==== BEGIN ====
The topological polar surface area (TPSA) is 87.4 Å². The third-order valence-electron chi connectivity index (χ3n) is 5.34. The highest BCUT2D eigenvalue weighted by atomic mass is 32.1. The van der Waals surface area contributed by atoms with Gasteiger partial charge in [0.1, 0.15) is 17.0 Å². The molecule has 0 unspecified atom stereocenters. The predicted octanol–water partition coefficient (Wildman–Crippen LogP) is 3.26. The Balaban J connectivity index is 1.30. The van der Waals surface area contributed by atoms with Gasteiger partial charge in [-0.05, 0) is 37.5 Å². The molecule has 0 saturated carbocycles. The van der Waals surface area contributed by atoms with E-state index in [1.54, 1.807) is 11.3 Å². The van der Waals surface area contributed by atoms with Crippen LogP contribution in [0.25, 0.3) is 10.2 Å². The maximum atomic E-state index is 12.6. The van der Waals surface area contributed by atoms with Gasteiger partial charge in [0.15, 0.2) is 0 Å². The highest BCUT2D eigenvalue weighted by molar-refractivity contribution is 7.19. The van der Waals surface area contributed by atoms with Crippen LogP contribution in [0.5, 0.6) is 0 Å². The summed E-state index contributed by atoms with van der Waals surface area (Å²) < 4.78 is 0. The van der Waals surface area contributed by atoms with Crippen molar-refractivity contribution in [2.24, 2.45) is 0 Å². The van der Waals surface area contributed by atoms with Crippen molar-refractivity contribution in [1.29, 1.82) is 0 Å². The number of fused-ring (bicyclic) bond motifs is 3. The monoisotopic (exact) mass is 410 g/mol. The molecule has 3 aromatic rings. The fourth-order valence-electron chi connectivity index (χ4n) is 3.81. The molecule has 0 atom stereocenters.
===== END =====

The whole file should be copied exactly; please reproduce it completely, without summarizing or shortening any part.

The topological polar surface area (TPSA) is 87.4 Å². The third-order valence-electron chi connectivity index (χ3n) is 5.34. The highest BCUT2D eigenvalue weighted by atomic mass is 32.1. The van der Waals surface area contributed by atoms with Gasteiger partial charge in [0.1, 0.15) is 17.0 Å². The molecule has 0 unspecified atom stereocenters. The predicted octanol–water partition coefficient (Wildman–Crippen LogP) is 3.26. The Balaban J connectivity index is 1.30. The van der Waals surface area contributed by atoms with Gasteiger partial charge in [-0.05, 0) is 37.5 Å². The molecule has 0 saturated carbocycles. The van der Waals surface area contributed by atoms with E-state index in [1.54, 1.807) is 11.3 Å². The van der Waals surface area contributed by atoms with Crippen LogP contribution in [0.25, 0.3) is 10.2 Å². The maximum atomic E-state index is 12.6. The van der Waals surface area contributed by atoms with Gasteiger partial charge in [0.15, 0.2) is 0 Å². The highest BCUT2D eigenvalue weighted by molar-refractivity contribution is 7.19. The van der Waals surface area contributed by atoms with Crippen LogP contribution in [0.5, 0.6) is 0 Å². The summed E-state index contributed by atoms with van der Waals surface area (Å²) < 4.78 is 0. The van der Waals surface area contributed by atoms with Crippen molar-refractivity contribution in [2.24, 2.45) is 0 Å². The van der Waals surface area contributed by atoms with Crippen molar-refractivity contribution in [1.29, 1.82) is 0 Å². The number of fused-ring (bicyclic) bond motifs is 3. The monoisotopic (exact) mass is 410 g/mol. The molecule has 3 aromatic rings. The fourth-order valence-electron chi connectivity index (χ4n) is 3.81. The molecule has 0 atom stereocenters.